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While Twins of Evil ignited a certain visual style and direction as spearheaded by Hammer Horror film producer Michael Carreras, (who was also the son of the British production company’s founder, James) Hands of the Ripper, which was released as part of a double feature struggles a little under the weight of its premise.

It’s actually a pretty cool idea, presenting Angharad Rees as Anna, the daughter of the notorious Whitechapel murderer Jack The Ripper. As an infant, Anna witnesses her father’s brutal attack on her mother. Years later, we’re introduced to her again aiding a medium trying to pull the wool over the eyes of the paying customers. Unfortunately, it is also discovered that her trauma can be awakened by a flickering light followed by a kiss on her cheek, igniting a menacing steak that lies deep within and turning Anna inot a psychotic killer.

Hammer were fortunate to cast acting veteran Eric Porter in the role of John Pritchard, a doctor and psychiatrist who believes that he can cure her of her ailment, unaware of just how deep her psychological scars go. He also doesn’t anticipate how enraptured he would become with Anna, falling for her charms and in doing so, makes ill-judgement to cover up her misdeeds in the hope that he can steer her back on the path of sanity.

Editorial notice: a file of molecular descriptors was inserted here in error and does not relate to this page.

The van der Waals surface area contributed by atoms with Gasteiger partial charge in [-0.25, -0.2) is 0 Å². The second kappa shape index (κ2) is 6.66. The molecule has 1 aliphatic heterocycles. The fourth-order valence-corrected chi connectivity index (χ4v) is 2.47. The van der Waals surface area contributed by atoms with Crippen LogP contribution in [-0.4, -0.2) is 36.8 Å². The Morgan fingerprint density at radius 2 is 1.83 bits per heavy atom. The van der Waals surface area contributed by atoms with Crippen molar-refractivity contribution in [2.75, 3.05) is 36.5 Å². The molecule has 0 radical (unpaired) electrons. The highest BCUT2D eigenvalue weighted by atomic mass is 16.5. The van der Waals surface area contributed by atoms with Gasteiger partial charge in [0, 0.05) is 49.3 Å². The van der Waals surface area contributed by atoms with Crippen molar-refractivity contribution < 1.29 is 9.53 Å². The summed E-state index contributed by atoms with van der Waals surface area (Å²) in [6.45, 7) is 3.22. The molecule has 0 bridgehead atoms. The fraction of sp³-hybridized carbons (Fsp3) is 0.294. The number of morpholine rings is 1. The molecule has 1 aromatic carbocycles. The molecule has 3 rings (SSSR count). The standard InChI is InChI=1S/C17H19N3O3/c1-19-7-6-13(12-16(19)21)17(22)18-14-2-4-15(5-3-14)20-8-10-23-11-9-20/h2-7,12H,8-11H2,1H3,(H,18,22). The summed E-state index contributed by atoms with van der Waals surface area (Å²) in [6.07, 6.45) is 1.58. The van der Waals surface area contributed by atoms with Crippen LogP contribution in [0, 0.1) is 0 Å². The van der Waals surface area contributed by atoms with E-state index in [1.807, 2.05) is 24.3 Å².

By the time the film’s climax comes around at the famous London landmark St. Paul’s Cathedral, we are destined for tragedy. Pritchard, already mortally wounded, rushes alongside his son Michael to rescue his son’s fiance, Laura (Jane Morrow) from the hands of evil.

It acts as a slow burn much like Director Peter Sasdy’s earlier feature Countess Dracula starring the brilliant Ingrid Pitt. Both films prove hard to connect with due to its pace, but are equally well composed and directed making them strong films as far as production is concerned, but ultimately prove hard to connect with and may turn some people off.

Of all the original features that Hammer produced though, Hands of the Ripper could easily be remade with a different lens today, if it were to immerse itself into the gothic time, place and setting. 

  • Saul Muerte